Drifter buoy "Roving Russell"

The approximate location of the drifter buoy. Click image for larger view.

Ride the Stream

Note: As of June 9, 2001, the position of both drifter buoys is unknown.

You can track the “liquid wind” that connects the various areas of the western Atlantic by checking the progress of two satellite-tracked drifter buoys that will be deployed during the Islands in the Stream Expedition. Drifters come in a variety of shapes and sizes, but all do basically the same thing. They act like bottles carrying messages of hope, thrown to sea by sailors marooned on remote islands and wandering with the ocean currents. But these drifters don’t need to wash up on some distant shore before their messages are received. They transmit a signal for up to a year to polar orbiting satellites, which calculate their position, revealing it to the world.

Cowboy of the Currents

The buoys will drift with the currents while explorers and scientists do submersible and diving work. One will be placed in the Yucatan Current off Mexico. We call it “Roving Russell, the drifting datameister, Cowboy of the Currents.” If our predictions are right, Roving Russell will shoot to the north into the Gulf, then turn south with the Loop Current and leave the Gulf, becoming part of the Gulf Stream. It could, however, get caught up in one of the spin-off eddies and head into the western Gulf, but that is probably not likely.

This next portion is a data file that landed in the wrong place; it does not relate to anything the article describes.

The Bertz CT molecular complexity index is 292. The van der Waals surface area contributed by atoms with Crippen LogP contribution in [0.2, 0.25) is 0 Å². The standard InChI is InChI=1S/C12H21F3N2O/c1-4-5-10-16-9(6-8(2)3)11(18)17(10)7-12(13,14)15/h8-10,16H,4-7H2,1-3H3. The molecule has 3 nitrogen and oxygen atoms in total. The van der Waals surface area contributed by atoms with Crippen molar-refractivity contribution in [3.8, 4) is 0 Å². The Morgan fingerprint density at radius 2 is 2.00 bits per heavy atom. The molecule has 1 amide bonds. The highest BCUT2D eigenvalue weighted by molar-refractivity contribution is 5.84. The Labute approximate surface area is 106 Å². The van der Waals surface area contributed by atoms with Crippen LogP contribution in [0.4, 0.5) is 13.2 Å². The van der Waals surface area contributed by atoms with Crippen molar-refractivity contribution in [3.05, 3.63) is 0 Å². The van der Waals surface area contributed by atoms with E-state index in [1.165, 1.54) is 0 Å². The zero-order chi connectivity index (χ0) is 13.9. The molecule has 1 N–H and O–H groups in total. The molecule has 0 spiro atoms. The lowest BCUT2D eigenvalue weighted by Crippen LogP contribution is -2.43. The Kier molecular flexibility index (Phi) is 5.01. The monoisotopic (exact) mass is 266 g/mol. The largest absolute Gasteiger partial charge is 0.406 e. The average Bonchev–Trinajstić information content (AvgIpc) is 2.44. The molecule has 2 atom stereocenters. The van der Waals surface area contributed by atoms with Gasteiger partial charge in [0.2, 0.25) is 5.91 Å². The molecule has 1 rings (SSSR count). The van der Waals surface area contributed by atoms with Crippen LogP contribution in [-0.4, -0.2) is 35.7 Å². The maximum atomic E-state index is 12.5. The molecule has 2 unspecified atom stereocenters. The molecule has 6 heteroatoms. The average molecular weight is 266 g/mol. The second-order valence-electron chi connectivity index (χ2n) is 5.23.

Easy Rider of the Eddy

The other drifter will be placed in the water near Gladden Spit, an area along the Barrier Reef in Belize where mutton snapper spawn every May. We call it “Dizzy, the dawdlin’ drifter, Easy Rider of the Eddy” because we think it will probably drift in circles in the eddy that sits just off Belize, just west of the Caribbean Current. We don’t know how long this might happen, but eventually the drifter should be swept up into the Yucatan Current and follow fast on the heels of Roving Russell.

Drifter buoy deployment

the deployment of the drifter buoy Roving Russell. Click image for larger view.

Roving Russell Drifter buoy in the currents

The drifter buoy Roving Russell begins its journey in the currents.


By tracking drifters like Roving Russell and Dizzy, scientists are able to visualize the large-scale patterns of water movement in the oceans. These currents serve as highways, providing a ready means transport for plant spores, animal larvae, and adult creatures. By knowing the current patterns, scientists can begin to assess the connectivity of biological communities in a region and identify source areas that are critically important to the replenishment and survival of the region as a whole.

So sit back and enjoy the ride!

For more information

Read more about ocean currents, and the importance of drifters in oceanography

Read more information on global buoy data from Fisheries and Ocean Canada
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Read more information on the Atlantic Oceangraphic and Meteorological Laboratory's Drifting Buoy Data Assembly Center


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